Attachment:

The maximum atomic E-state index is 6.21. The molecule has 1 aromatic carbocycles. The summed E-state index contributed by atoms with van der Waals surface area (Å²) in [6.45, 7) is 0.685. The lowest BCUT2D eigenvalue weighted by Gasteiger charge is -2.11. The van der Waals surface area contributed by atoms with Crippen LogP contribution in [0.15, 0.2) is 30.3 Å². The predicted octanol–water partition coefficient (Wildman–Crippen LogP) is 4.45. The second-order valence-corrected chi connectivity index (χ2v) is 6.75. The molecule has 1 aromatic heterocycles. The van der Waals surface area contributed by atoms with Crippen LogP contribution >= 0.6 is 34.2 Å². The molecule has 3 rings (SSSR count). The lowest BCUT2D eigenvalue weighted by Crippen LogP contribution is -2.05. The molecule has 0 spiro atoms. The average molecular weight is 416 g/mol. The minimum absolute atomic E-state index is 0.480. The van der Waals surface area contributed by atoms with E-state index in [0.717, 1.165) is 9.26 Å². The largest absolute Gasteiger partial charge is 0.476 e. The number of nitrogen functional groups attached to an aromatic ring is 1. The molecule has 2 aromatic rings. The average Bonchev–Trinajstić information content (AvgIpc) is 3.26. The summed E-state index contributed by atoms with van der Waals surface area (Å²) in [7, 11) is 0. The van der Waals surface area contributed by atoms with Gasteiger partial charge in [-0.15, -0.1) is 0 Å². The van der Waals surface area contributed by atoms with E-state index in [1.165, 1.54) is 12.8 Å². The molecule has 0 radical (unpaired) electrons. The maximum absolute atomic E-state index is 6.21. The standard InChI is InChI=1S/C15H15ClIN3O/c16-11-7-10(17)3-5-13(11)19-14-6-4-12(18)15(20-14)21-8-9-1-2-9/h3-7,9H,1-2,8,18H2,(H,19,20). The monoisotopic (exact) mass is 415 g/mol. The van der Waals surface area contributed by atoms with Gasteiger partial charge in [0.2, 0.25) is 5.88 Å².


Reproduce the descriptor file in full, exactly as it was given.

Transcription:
The maximum atomic E-state index is 6.21. The molecule has 1 aromatic carbocycles. The summed E-state index contributed by atoms with van der Waals surface area (Å²) in [6.45, 7) is 0.685. The lowest BCUT2D eigenvalue weighted by Gasteiger charge is -2.11. The van der Waals surface area contributed by atoms with Crippen LogP contribution in [0.15, 0.2) is 30.3 Å². The predicted octanol–water partition coefficient (Wildman–Crippen LogP) is 4.45. The second-order valence-corrected chi connectivity index (χ2v) is 6.75. The molecule has 1 aromatic heterocycles. The van der Waals surface area contributed by atoms with Crippen LogP contribution >= 0.6 is 34.2 Å². The molecule has 3 rings (SSSR count). The lowest BCUT2D eigenvalue weighted by Crippen LogP contribution is -2.05. The molecule has 0 spiro atoms. The average molecular weight is 416 g/mol. The minimum absolute atomic E-state index is 0.480. The van der Waals surface area contributed by atoms with E-state index in [0.717, 1.165) is 9.26 Å². The largest absolute Gasteiger partial charge is 0.476 e. The number of nitrogen functional groups attached to an aromatic ring is 1. The molecule has 2 aromatic rings. The average Bonchev–Trinajstić information content (AvgIpc) is 3.26. The summed E-state index contributed by atoms with van der Waals surface area (Å²) in [7, 11) is 0. The van der Waals surface area contributed by atoms with Gasteiger partial charge in [-0.15, -0.1) is 0 Å². The van der Waals surface area contributed by atoms with E-state index in [1.165, 1.54) is 12.8 Å². The molecule has 0 radical (unpaired) electrons. The maximum absolute atomic E-state index is 6.21. The standard InChI is InChI=1S/C15H15ClIN3O/c16-11-7-10(17)3-5-13(11)19-14-6-4-12(18)15(20-14)21-8-9-1-2-9/h3-7,9H,1-2,8,18H2,(H,19,20). The monoisotopic (exact) mass is 415 g/mol. The van der Waals surface area contributed by atoms with Gasteiger partial charge in [0.2, 0.25) is 5.88 Å².